In 1997, the 327 sq km buffer zone was declared, jointly managed with local communities arranged into user groups. Conservation achievements include the translocation of 91 Greater One-Horned rhinos with the help of WWF Nepal from Chitwan National Park to the Babai, and bringing under control the poaching that proliferated during the years of insurgency.
We woke early on our final morning to a fine mist and soft jackal tracks in the sand, padding in the moonlight around our tents and the kitchen. Those tigers never did appear, much to DB’s disappointment as he longed to show us the world’s most magnificent cat. Nocturnal, solitary and minimising contact with humans, for most of us it is enough to know that they thrive in this undisturbed terrain.
I remember my first descent of the white water rapids of the Bheri River into Bardia with the skilled oarsmen of Himalayan River Exploration who pioneered commercial river trips in Nepal. We passed villagers who clearly had not seen foreigners, hurtled through churning cascades, ending at Tiger Tops Karnali Tented Camp on the Karnali River which in 1987 first opened West Nepal to foreign visitors and introduced tourism to Bardia. The riverside site is still a favourite with campers, though the concession to operate a permanent facility lapsed over ten years ago.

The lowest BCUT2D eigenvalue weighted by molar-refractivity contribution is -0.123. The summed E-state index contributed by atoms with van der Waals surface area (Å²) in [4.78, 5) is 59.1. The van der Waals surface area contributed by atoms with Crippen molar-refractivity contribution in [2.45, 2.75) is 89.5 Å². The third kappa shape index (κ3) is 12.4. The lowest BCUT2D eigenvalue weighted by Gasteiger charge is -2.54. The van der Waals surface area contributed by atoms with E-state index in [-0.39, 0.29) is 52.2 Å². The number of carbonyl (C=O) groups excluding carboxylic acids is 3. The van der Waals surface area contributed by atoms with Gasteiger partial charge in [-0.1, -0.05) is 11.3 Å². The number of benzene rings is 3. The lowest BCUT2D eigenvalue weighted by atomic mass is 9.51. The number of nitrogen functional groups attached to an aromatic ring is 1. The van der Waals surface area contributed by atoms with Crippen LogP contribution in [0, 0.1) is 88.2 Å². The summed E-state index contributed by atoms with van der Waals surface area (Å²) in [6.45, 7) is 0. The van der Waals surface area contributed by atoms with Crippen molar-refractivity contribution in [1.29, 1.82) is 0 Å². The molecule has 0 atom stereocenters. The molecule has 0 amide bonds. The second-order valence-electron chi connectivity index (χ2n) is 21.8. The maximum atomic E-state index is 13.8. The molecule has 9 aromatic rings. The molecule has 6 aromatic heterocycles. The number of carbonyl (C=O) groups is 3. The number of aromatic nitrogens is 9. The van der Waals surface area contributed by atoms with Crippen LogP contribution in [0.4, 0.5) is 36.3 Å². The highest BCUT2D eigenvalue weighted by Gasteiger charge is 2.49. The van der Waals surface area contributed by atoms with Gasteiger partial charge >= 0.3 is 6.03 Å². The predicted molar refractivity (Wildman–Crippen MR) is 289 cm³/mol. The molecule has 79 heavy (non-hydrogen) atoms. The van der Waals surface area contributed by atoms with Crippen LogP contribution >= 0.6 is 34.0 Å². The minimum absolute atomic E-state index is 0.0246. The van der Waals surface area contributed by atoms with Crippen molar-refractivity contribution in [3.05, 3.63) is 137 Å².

At Nepalganj airport we meet a Canadian group, extreme sport types who look as shell shocked with civilisation as we feel. They have been running the extreme white water of the mighty Karnali river, through the upper gorge, waterfalls and rapids in kayaks and rafts. “Super cool, one of the best trips of my life,” one bearded participant in lycra told me. They took out soon after entering Bardia as the Park’s flat water held no interest for them. But like us, they were super happy with their unique Nepal adventure.
The tranquil green waters of the Babai, a tame float trip at best, too slow and low for most of the year without pushing over river rocks, holds little appeal for white-water adventure addicts. There are over 70 registered rafting agencies in Nepal these days, and a wide variety of rivers to be explored, packaged and matched to the range of high-value post-covid travellers seeking remote nature. Likewise precious few of our thousands of registered trek and travel agents, are offering innovative new ecotrips to tempt untapped new international and domestic markets that could open up new destinations and spread tourism benefits throughout the country.